Presentation on theme: "Building the Heart of Successful Schools December 5, 2013 Improving Child/Student Relationships Through the Use of Love and Logic."— Presentation transcript:
Building the Heart of Successful Schools December 5, 2013 Improving Child/Student Relationships Through the Use of Love and Logic
Logic Logic allows kids to live with the consequences of their choices. Love Love allows kids to grow through their mistakes.
Love and Logic’s Big Messages Children: Learn to take responsibility for their actions and own their problems Learn to solve problems they create Become excellent problem solvers Use mistakes as learning opportunities
Sample Budget Program was paid for through AODA grant about $1,500 per program 15 hours each for 2 staff members $400 for meals/food/snack 14 hours of associate pay for childcare NOTE: Program could be run for less
Module 1 Raising Responsible Kids Four Steps to Responsibility 1.Give the child a task he/she can handle 2. Hope that the child “blows” it 3.Let equal parts of empathy and consequences do the teaching 4.Give the same task again Your Kids Don’t make Enough Mistakes (5.50)
Step 1: Give the child a task he/she can handle *Builds responsibility *Prepares them for the world *Develops self-concept Step 2: Hope that the child “blows” it *…so the child has a learning experience when the price is small Four Steps to Responsibility
Step 4: Give the same task again *Sends implied message: “You’re smart and I know you can learn from your mistakes” Step 3: Let equal parts of empathy and consequence do the teaching *Empathy allows learning to occur, builds relationships, stimulates thinking *Consequences allow children to own the problem Four Steps to Responsibility
Module 2 The Love and Logic Formula Control That’s Shared Ownership of the Problem Opportunity for Thinking/Decision Making Let Empathy and Consequences Do the Teaching
Module 3 Control That’s Shared The Science of Control The Art of Control Choices I Can Live With DEPOSITS INTO THE ACCOUNT (6.35)
Module 4 Ownership of the Problem Parenting Styles: Helicopters, Drill Sergeants and Consultants Guiding Children to Own and Solve Their Problems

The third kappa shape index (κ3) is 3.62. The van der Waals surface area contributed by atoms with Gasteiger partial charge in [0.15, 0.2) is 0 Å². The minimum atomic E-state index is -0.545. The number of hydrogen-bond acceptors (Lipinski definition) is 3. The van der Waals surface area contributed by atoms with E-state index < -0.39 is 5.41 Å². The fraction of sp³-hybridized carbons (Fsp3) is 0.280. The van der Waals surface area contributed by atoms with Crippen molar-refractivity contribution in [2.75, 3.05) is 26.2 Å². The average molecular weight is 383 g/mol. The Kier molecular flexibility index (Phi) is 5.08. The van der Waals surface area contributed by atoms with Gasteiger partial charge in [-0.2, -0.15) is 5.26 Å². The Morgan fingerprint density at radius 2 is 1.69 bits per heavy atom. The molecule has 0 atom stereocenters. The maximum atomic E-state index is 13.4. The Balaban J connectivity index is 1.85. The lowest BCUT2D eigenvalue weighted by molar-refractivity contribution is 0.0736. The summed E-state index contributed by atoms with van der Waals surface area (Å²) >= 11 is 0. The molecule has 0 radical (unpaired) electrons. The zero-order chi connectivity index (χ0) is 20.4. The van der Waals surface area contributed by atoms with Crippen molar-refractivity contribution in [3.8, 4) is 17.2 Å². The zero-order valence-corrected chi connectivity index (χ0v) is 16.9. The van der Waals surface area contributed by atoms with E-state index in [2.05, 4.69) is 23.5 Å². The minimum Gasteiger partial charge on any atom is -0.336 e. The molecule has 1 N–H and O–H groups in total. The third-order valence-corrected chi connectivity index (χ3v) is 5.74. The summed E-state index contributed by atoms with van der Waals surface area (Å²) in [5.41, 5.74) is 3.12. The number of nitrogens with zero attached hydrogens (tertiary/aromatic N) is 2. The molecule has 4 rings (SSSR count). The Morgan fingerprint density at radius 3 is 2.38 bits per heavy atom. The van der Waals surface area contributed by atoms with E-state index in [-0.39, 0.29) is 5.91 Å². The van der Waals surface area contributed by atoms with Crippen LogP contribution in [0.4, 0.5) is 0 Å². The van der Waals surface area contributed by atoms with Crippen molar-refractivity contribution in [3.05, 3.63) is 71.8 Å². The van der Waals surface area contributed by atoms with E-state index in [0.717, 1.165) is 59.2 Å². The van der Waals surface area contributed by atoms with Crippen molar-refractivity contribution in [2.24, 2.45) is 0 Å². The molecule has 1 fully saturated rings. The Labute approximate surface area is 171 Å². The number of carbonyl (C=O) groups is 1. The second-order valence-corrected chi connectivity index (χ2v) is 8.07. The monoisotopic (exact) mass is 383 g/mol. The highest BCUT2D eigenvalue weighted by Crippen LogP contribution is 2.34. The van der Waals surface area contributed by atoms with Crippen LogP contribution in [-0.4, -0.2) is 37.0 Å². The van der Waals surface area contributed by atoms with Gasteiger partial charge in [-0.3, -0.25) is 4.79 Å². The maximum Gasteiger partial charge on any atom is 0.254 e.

Module 5 Opportunity for Thinking Setting Limits Thinking Words vs Fighting Words Turning Your Words From Garbage to Gold
Module 6 Let Empathy and Consequences Do the Teaching Consequences vs Punishments Empathy and Consequences vs Anger Constructing Logical Consequences I’LL BE READING IN MY ROOM (2.28)
Module 7 Wrap It Up and Take It Home Value of chores Applying the COOL formula A “D” IN SPELLING (5.35)
Parenting The Love & Logic Way 1.Putting an end to arguing, back talk, and begging 2. Teaching responsibility without losing their love 3. Setting limits without waging war
Parenting The Love & Logic Way 4. Avoiding power struggles 5. Guiding kids to own and solve their problems 6. Teaching kids to complete chores, without reminders and without pay
Creative Alternatives “Thinking Outside the Box” One-Day “Awareness Blast” Parents of Teens - prolonged frustration - entrenched behaviors - additional children in family
Benefits of Offering the Parenting Program Great home/school connection Common language between home and school Staff who attend experience success at a personal level and are eager to use it professionally
9 Essential Skills Educate yourself Gain administrative support Recruit key people Introduce the Essential Skills Step 1 Where do I begin?
Staff Development Options Book Study: Teaching With Love and Logic A Salamander Is Not a Fish (administrator focus) Creating Classrooms Where Teachers Love to Teach and Students Love to Learn DVD or CD: Use a DVD or CD to guides discussions and meeting focus Follows the 9 Essential Skills format
Important Points to Remember Begin by modeling the most important skills (let your colleagues see how well it works!) Relationship building is the key to buy-in; as well as to the successfulness of the program Be a consultant to the process!
For more information about Love and Logic www.loveandlogic.com Pam GresserDave Juliot firstname.lastname@example.org@dce.k12.wi.us Melissa MeyerPete Tabor email@example.com@dce.k12.wi.us firstname.lastname@example.org@dce.k12.wi.us